Just like the birth certificate, the certificado de soltería also needs to be apostilled and/or legalized. You can try to get this done at your embassy in Peru, but again, check ahead of time if this is something that can be done, and if the municipality will accept it. It will also be necessary to have both the birth certificate and the certificado de soltería translated by an official translator here in Peru.

Identification- Most foreigners use their passports as a form of identification. If you’re already a resident in Peru, you can also use your Carné de Extranjería.

If you are a naturalized U.S. citizen, a copy of your Certificate of Citizenship and Naturalization might be necessary.

Medical exam- The medical exam, also known as Certificado Prenupcial, is very straightforward. Basically, it’s nothing more than drawing blood and testing for HIV/AIDS, Syphilis, and other STIs. You can pay for this at the municipality, and they will tell you a clinic to go to. Some clinics, like the one in Miraflores, have a cashier where you can pay for the exam, saving you a trip to the municipality.

Keep in mind that both partners should go together to get their blood drawn. You will most likely be seen by a doctor, who may perform a quick exam and/or ask you if you have any health problems. This doctor may also give you a “sex talk” or prenuptial counseling, which is required by law as part of the medical exam. The thoroughness of the exam seems to vary from district to district. Most people report that they receive the results of the blood test the next day, although some may have to wait a day or two longer.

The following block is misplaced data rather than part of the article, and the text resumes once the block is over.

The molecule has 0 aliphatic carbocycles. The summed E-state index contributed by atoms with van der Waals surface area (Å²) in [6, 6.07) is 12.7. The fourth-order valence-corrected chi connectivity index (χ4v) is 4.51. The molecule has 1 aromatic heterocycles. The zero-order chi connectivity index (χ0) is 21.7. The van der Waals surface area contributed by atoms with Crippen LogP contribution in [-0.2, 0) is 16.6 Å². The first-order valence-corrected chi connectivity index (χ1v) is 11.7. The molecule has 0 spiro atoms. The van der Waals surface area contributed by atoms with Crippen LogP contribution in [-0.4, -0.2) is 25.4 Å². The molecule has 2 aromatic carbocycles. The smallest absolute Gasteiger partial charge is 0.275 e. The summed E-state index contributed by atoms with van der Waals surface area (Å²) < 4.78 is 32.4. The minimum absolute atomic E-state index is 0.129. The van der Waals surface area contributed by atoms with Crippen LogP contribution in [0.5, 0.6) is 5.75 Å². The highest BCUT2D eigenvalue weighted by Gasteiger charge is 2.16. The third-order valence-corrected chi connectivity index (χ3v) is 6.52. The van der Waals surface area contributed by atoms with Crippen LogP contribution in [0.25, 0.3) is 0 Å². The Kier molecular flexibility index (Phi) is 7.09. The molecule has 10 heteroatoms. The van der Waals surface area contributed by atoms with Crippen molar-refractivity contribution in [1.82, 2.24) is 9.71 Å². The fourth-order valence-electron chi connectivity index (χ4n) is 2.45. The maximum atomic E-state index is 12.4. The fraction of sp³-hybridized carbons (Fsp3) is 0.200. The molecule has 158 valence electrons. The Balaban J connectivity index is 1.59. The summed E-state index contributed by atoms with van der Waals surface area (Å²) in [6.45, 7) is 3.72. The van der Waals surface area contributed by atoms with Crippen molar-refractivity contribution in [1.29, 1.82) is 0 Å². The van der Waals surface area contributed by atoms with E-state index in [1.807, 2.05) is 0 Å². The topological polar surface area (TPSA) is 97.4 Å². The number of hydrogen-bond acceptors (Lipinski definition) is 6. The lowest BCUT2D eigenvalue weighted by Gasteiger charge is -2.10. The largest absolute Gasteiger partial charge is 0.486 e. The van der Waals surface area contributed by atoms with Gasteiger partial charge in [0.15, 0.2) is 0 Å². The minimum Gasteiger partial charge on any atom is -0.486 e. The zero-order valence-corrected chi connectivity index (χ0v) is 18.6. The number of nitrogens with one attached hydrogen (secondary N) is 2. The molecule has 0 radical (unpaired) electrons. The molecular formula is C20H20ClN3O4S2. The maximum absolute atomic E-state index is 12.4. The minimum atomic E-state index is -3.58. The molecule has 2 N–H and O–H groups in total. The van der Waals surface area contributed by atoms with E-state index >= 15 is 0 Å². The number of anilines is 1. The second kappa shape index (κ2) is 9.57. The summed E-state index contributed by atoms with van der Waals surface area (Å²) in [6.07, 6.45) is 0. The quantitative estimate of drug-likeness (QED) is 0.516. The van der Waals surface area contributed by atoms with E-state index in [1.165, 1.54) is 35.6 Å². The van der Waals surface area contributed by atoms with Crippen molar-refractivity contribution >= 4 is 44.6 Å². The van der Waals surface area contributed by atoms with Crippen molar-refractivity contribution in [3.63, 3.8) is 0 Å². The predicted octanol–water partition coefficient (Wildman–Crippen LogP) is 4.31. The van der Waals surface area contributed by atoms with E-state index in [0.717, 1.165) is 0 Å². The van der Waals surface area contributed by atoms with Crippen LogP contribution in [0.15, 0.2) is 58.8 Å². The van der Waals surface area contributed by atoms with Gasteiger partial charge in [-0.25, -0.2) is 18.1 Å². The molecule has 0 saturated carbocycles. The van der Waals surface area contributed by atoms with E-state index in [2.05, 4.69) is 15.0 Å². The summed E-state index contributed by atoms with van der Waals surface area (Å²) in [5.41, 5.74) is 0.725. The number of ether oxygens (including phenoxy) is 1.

Once you have all the paperwork together, you can take everything to the municipal building of your district, pick your wedding date (according to availability), and pay for the ceremony. Don’t forget, you’ll need 2-4 witnesses, depending on the requirements of your district, and the witnesses must have legal identification with them – a passport, Carné de Extranjería, or DNI. They have to go with you and your partner at the time of submitting the paperwork, and appear on the day of the marriage to sign the certificate. Be sure that you choose people you can rely upon, because if they don’t show up, the ceremony won’t happen. Some people try to choose close friends as their witnesses, but bear in mind that they need to appear on two separate occasions, and these dates could be weeks and months apart (just in case you were thinking of having someone from abroad serve in this role).

In some cases, you may also be required to post a marriage announcement  that runs for 7 days on a local newspaper, and gives anyone with due cause fair warning and a chance to speak out against your upcoming nuptials.

Once all these requirements have been met, you’ll be ready to say “I do!”